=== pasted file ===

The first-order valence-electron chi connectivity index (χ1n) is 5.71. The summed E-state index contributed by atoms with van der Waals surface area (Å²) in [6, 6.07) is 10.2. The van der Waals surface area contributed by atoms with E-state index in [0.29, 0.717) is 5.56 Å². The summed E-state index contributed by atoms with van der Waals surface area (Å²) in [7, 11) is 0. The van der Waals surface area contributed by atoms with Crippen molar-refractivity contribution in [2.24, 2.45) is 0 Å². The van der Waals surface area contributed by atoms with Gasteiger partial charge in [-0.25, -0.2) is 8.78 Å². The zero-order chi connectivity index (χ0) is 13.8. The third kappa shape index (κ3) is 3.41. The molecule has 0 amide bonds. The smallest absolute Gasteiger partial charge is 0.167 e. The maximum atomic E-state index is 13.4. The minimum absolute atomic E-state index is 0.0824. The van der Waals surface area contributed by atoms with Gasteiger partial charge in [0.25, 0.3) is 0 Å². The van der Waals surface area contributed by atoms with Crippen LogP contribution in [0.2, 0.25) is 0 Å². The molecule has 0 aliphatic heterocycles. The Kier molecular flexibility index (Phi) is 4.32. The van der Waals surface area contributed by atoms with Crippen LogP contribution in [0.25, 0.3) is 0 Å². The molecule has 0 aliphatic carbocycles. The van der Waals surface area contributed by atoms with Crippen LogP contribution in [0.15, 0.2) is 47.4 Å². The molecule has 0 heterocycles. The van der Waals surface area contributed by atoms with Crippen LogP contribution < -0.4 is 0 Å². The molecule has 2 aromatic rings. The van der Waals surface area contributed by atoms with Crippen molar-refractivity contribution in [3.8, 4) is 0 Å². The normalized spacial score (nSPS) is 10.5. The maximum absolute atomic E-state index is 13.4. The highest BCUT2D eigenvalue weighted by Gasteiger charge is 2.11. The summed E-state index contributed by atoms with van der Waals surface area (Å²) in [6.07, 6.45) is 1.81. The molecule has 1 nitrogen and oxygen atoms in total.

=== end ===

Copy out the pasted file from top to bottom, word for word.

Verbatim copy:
The first-order valence-electron chi connectivity index (χ1n) is 5.71. The summed E-state index contributed by atoms with van der Waals surface area (Å²) in [6, 6.07) is 10.2. The van der Waals surface area contributed by atoms with E-state index in [0.29, 0.717) is 5.56 Å². The summed E-state index contributed by atoms with van der Waals surface area (Å²) in [7, 11) is 0. The van der Waals surface area contributed by atoms with Crippen molar-refractivity contribution in [2.24, 2.45) is 0 Å². The van der Waals surface area contributed by atoms with Gasteiger partial charge in [-0.25, -0.2) is 8.78 Å². The zero-order chi connectivity index (χ0) is 13.8. The third kappa shape index (κ3) is 3.41. The molecule has 0 amide bonds. The smallest absolute Gasteiger partial charge is 0.167 e. The maximum atomic E-state index is 13.4. The minimum absolute atomic E-state index is 0.0824. The van der Waals surface area contributed by atoms with Gasteiger partial charge in [0.25, 0.3) is 0 Å². The van der Waals surface area contributed by atoms with Crippen LogP contribution in [0.2, 0.25) is 0 Å². The molecule has 0 aliphatic heterocycles. The Kier molecular flexibility index (Phi) is 4.32. The van der Waals surface area contributed by atoms with Crippen LogP contribution in [0.25, 0.3) is 0 Å². The molecule has 0 aliphatic carbocycles. The van der Waals surface area contributed by atoms with Crippen LogP contribution in [0.15, 0.2) is 47.4 Å². The molecule has 0 heterocycles. The van der Waals surface area contributed by atoms with Crippen LogP contribution < -0.4 is 0 Å². The molecule has 2 aromatic rings. The van der Waals surface area contributed by atoms with Crippen molar-refractivity contribution in [3.8, 4) is 0 Å². The normalized spacial score (nSPS) is 10.5. The maximum absolute atomic E-state index is 13.4. The highest BCUT2D eigenvalue weighted by Gasteiger charge is 2.11. The summed E-state index contributed by atoms with van der Waals surface area (Å²) in [6.07, 6.45) is 1.81. The molecule has 1 nitrogen and oxygen atoms in total.